This weekend’s Camping World Truck Series race at Pocono marks the halfway point of the 2013 season. It’s amusing — or maybe the better word is frustrating — that it takes more than five months to get to the midway point in the year and less than four to finish the second half of the schedule, but that’s another story for a different day. This week, the focus is on where the series stands at the midway point of the year.
Matt Crafton has pretty well solidified his spot as the championship favorite to beat for this season. After teammate Johnny Sauter swept the first two events of the season and appeared to have a stronghold on the top spot in the standings, it was Crafton who took the top spot thanks in part to a penalty for his teammate and a race-winning run at Kansas in April. Since that victory, Crafton has continued to expand his lead, one that now sits at nearly 50 points.
Of course, since we’re just now hitting the halfway point in the year, there are so many things that can wrong — or right — for Crafton and those chasing him. It’s not often that a driver manages to mount such a lead with so many races left in the year, however when it has happened, that driver has gone on to win the championship. With another unfamiliar track on the schedule in Canadian Tire Motorsports Park (i.e., the track formerly known as Mosport) and the crapshoot that is Talladega, there are still plenty of things that can derail Crafton’s championship hopes, but at this point, he’s making a case that it’s his championship to lose.
Checking on the Rookies
This year’s rookie class has once again impressed. While some have run better than others based on equipment, financial backing and other things out of their control, each and every rookie has their own story of success so far.
10 starts; 1 pole
Top 5s: 3
Top 10s: 6
Best Finish: 3rd (twice—Kansas and Dover)
Average Finish: 11.7
After scoring his first victory in just his third career start at Iowa Speedway last season, many had high hopes for Ryan Blaney coming into his full-time rookie season. Piloting the No. 29 Cooper Standard Performance Products Ford for Brad Keselowski Racing, Blaney has not been much of a threat for victory lane this season, save for a pair of third-place runs at Kansas and Dover. But that’s not to say he hasn’t had a successful rookie year so far. The 19-year-old hasn’t posted a single DNF this season and has managed to make the most out of his situation, even when it didn’t look like he’d even complete the race. I still expect him to snag a victory at some point this season, and that could come as early as this weekend at Pocono.
10 starts; 3 poles
Top 5s: 3
Top 10s: 6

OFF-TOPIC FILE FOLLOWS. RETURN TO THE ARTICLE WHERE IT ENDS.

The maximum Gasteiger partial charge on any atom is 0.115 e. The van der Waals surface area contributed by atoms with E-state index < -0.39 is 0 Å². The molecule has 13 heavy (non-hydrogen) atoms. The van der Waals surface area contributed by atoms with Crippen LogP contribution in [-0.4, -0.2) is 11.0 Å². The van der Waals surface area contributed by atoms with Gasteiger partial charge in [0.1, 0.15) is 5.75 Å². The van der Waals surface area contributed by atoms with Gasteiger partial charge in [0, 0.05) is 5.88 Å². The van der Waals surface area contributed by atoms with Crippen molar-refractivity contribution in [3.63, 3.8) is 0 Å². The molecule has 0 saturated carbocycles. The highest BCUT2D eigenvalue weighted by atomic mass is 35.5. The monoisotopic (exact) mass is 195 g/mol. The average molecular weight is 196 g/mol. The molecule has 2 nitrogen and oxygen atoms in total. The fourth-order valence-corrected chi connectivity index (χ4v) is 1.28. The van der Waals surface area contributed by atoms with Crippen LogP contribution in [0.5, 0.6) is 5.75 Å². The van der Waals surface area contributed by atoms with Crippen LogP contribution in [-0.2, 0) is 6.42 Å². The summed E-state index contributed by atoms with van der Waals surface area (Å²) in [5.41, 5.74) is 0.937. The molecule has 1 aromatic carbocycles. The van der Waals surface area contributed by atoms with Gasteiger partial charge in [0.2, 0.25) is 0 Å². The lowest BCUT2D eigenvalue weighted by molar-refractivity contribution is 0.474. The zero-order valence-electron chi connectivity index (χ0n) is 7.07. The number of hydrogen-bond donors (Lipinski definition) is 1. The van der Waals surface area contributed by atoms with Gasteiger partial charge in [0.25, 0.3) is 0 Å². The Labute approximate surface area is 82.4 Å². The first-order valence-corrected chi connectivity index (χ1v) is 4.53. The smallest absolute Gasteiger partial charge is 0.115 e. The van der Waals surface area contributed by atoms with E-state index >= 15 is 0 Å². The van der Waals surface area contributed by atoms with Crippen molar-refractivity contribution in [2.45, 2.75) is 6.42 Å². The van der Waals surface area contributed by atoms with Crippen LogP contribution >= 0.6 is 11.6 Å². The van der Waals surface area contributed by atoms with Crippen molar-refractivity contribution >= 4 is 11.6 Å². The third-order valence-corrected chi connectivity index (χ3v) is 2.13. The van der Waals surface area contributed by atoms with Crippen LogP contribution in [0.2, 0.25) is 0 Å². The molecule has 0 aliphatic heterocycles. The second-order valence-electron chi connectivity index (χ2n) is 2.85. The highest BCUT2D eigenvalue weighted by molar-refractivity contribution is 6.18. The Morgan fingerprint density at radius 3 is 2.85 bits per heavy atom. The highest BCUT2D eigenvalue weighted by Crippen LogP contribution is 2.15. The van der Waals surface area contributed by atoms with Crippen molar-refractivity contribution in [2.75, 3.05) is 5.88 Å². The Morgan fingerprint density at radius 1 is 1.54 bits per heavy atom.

Best Finish: 1st (Texas)
Average Finish: 10.2
Jeb Burton impressed early on in his initial planned rookie season in 2012, but a lack of sponsorship sidelined him just five races into the year. But good news came to the young driver in the form of signing with the team that’s shown so much growth in the last two years, Turner Scott Motorsports. Since joining the team, Burton has finished outside the top 15 just twice—22nd at Iowa and 18th at Eldora—and even snagged an emotional first career victory at Texas in June with his proud father Ward watching from the spotters’ stand. I can’t imagine that win will be his last this season, and you can bet Burton has his eyes on Matt Crafton in hopes of becoming the first rookie to win the championship.
10 starts; 1 pole
Top 5s: 0
Top 10s: 0
Best Finish: 18th (Charlotte)
Average Finish: 24.5
Brennan Newberry finds himself in a unique situation. Having made a handful of starts last season with his family owned team, Newberry and NTS Motorsports combined resources, equipment and staff with Joe Denette Motorsports just before this season began. The merger meant little more than just having a larger group of people to work and share information with. And while there aren’t any spectacular finishes to show for it, Newberry has learned plenty in his first full-time season. While I’m not convinced he’s quite ready for a victory yet, a place like Talladega is where he could potentially steal one. Otherwise, count this year as a great learning season for the 23-year-old and look for him to use those lessons as he visits tracks he’s already raced at before.
10 starts; 1 pole
Top 5s: 1
Top 10s: 2
Best Finish: 3rd (Texas)
Average Finish: 17.7
After making a handful of starts for Kyle Busch Motorsports in 2011 and 2012, German Quiroga joined Red Horse Racing to fill the seat left vacant by Parker Kligerman, who moved to the Nationwide Series. Quiroga has made history this season as the first Mexican-born driver to sit on the pole in the Truck Series. He’s shown some flashes of brilliance and ruffled some feathers along the way, but this team lacks consistency in their runs. Quiroga is clearly a driver with potential — otherwise he wouldn’t be racing where he is today — but it remains to be seen whether he can break through to victory lane this season or if he’ll have to wait another year.
Darrell Wallace, Jr.:
10 starts; 1 pole
Top 5s: 1
Top 10s: 6
Best Finish: 5th (Martinsville)
Average Finish: 13.7